I’ve been playing with NAS drives lately, focusing on their abilities as music servers. That prompted me to see if I could get some of my high resolution music into a usable form.
And indeed you can! Some of it, anyway. Apparently there are ways of ripping SACD if you have the right kind of drive. But for high resolution PCM on regular DVDs and for DVD Audio it’s perfectly possible to rip the music and turn it into high res FLAC. Indeed, in the latter case, high res multichannel FLAC.
WARNING: most devices which support FLAC, even in its 192kHz varieties, do not support multichannel FLAC. Fortunately the Oppo BDP-103AU does.
So I’m building a library of more easily accessible high resolution stereo and multichannel music and I start on Telarc’s redone version of Tchaikovsky’s 1812 Overture. This, says the packaging, is provided at 88.2kHz, 20 bits for the surround version, and 88.2kHz, 24 bits for the stereo version.
It was originally recorded using Sony’s Direct Stream Digital system (it’s also available on SACD), which facilitates porting music out to PCM with sampling in multiples of CD’s 44.1kHz. And what I discover now is that the stereo version is most definitely not 88.2kHz, it is actually 44.1kHz.
This appears to have gone unremarked in the dozen years that this disc has been around. Which isn’t surprising. Back when it came out there simply weren’t the tools available to interrogate the data to find out the real technical specifications.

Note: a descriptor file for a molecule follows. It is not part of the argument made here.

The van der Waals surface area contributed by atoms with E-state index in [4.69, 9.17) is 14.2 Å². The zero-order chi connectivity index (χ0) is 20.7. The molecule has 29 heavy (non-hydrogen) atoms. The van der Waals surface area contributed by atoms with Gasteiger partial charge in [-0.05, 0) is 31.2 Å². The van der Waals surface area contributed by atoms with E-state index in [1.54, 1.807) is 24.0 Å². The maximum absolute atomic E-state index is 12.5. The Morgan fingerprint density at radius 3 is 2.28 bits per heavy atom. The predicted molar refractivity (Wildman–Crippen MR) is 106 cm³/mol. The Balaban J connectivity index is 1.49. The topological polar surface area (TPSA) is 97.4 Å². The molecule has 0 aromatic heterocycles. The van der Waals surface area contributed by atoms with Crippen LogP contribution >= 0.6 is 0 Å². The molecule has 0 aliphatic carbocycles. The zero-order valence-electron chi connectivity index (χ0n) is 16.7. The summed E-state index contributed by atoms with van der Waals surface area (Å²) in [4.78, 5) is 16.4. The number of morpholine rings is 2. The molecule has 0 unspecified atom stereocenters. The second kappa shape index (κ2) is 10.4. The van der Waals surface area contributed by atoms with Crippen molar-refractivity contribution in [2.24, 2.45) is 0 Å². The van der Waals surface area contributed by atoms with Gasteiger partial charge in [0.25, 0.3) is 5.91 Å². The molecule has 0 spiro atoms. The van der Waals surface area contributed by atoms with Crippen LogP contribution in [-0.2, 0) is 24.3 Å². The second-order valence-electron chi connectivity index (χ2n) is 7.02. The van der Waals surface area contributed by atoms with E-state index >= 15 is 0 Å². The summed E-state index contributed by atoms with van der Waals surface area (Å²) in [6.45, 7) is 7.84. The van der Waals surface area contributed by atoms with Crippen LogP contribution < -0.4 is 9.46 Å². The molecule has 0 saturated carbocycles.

That could actually make it an interesting test: does 24 bits offer discernible improvements (or even differences) compared to 16 bits? The average level of the 1812 itself is fairly low (to provide headroom for the cannon later on), so if anything is going to benefit from increases low level resolution, this would be it.
I’m not exaggerating about the need for headroom for the cannon. Here’s the left channel of the 1812 in this version:
That little bump right in the middle is a smooth lyrical section, rich in sound. But it never manages to hit a peak of more than -19dBFS and averages -35dB. The biggest cannon bang at the right hand side peaks at -0.12dB!
Here’s a closeup of that peak:
In real life, of course, the cannon would be way, way louder. Years ago I went to a performance of the 1812 at Duntroon here in Canberra. They let loose with artillery (blanks) and fireworks. In that section the band may as well not have bothered playing.
UPDATE: Other weirdnesses. The Overture itsef runs for around 15:45, and it’s listed as such on the box. But the on-screen panel says 14:23.
The flip side of the disk is DVD Video format and has the music in DTS and Dolby Digital surround, and stereo PCM. This last is encoded at 16 bits, 48kHz. Why that? DSD isn’t as comfortable downsampling to 48kHz. Won’t 44.1kHz work on DVD Video?